The technological developments of the 21st century have made the organising and planning of a fundraising event a much easier task, but have you considered going virtual?
Virtual events take place online, allowing people to interact with each other over the internet. They can either be used to supplement and enhance a physical event, or as a completely standalone platform. They became particularly popular after the financial crash in 2008, as they were a hugely effective replacement for the trade show, which had been massively affected during this time.
Virtual events offer a whole range of benefits for charities. Not only from a fundraising perspective, as the cost-benefit ratio is much higher than a physical event, but also from a marketing perspective, as it will be much easier to maintain communication with attendees before, during and after the event has taken place.
Keep reading to find out the three benefits of virtual events, that we think are most beneficial to charities…
Suitable For All
Virtual events, particularly virtual running events, are accompanied with a huge amount of flexibility as they often run over a period of time. This means that anyone can get involved, no matter their level of ability or if they already have commitments which may inflict with event dates etc.
British Heart Foundation’s MyMarathon runs throughout the month of May and challenges participants to run the distance of a marathon. It can be broken up into as many different chunks as the participant wishes too and at whatever pace suits them. This means anyone can get involved, whether they are new to running events or if they are a seasoned pro at them. It also means they have flexibility in terms of completing it in manageable chunks that fit around their schedule, and they can take part whenever they please.
This is much more beneficial in terms of fundraising as, the more people who can get involved, the more support and awareness can be raised for the cause!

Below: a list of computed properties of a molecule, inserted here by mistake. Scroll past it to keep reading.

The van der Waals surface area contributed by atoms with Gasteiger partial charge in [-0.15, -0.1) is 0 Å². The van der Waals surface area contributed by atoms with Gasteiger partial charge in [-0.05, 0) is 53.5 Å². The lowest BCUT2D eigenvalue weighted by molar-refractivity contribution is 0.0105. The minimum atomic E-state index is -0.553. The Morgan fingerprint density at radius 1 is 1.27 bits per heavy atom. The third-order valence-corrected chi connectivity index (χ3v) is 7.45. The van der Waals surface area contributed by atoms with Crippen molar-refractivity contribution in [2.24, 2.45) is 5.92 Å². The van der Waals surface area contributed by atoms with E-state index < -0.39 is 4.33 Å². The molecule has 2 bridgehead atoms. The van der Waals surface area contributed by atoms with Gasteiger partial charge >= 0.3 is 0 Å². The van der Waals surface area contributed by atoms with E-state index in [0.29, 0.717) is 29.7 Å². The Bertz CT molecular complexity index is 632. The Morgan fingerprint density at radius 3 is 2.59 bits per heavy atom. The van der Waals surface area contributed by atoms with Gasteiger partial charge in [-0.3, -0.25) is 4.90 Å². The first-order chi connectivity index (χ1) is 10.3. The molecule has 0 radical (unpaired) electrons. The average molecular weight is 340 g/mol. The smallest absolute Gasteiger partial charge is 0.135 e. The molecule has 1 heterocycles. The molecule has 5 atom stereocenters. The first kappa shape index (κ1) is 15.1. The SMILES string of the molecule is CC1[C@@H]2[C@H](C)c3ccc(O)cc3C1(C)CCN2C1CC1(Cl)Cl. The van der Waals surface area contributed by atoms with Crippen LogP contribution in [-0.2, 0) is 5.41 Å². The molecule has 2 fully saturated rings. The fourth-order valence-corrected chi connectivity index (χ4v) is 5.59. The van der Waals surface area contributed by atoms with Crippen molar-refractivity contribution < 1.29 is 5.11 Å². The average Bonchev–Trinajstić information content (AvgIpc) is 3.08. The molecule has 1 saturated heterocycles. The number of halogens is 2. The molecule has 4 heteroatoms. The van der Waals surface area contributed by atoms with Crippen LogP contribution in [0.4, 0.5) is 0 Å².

A limitation of a physical event is often the location. Maximum venue capacities as well as transport links play a huge part in who and how many people attend an event. Virtual events can be accessed by anyone with an internet connection which means a much larger range of people can get involved.
Shelter’s HomeRun is a virtual running event where participants run as far as they can in the month of April. This nationwide event already has participants in all 11 regions of the UK signed up. This is beneficial for the charity because it gives their campaign a much wider reach, as there are people all over the UK taking part and raising funds. By adding branded merchandise into the mix, it will give your charity a huge exposure and will help to raise awareness for your cause. It also helps to reduce your carbon footprint as there are less people travelling to attend the event as the challenge can be completed in each runner’s local area.
Another brilliant example of how an event has improved their reach thanks to the virtual aspect of their campaign is Movember. Initially starting as a movement of just 30 ‘Mo Bros’ in 2003, it is now a global event with over 5 million active participants each year. All they must do is sign up online and they are ready to go. For more fundraising lessons you can learn from Movember, check out our previous blog post on this here.
More Efficient Use of Funds
During the planning of a physical event, there are a lot of things to consider when assigning budget. Overheads such as venue hire and payroll can take a huge chunk out of the assigned budget, which increases the risk of running an event in the first place – especially if the success of the event is not guaranteed. Virtual events completely reduce this risk factor.
The advancement of technology has meant that running a virtual event cost very little, due to the plethora of apps and websites available which allow you to run such events for free or for a minimal fee. This means the funds can be assigned to other things to help make the event a success. Things like prizes for participants or merchandise which can be sold alongside the campaign can all help to attract attendance to the event and help raise additional funds and support. Parkinson UK’s Time to Run 50 event challenges runners to travel 50 miles in 50 days and rewards them with a medal upon completion of the challenge. Adding in small touches like these medals will attract more people to participate in the event and will lead to more support.
If you want to start planning a virtual event, get in touch now for tips and advice on how you can use fundraising merchandise to improve the effectiveness of your campaign!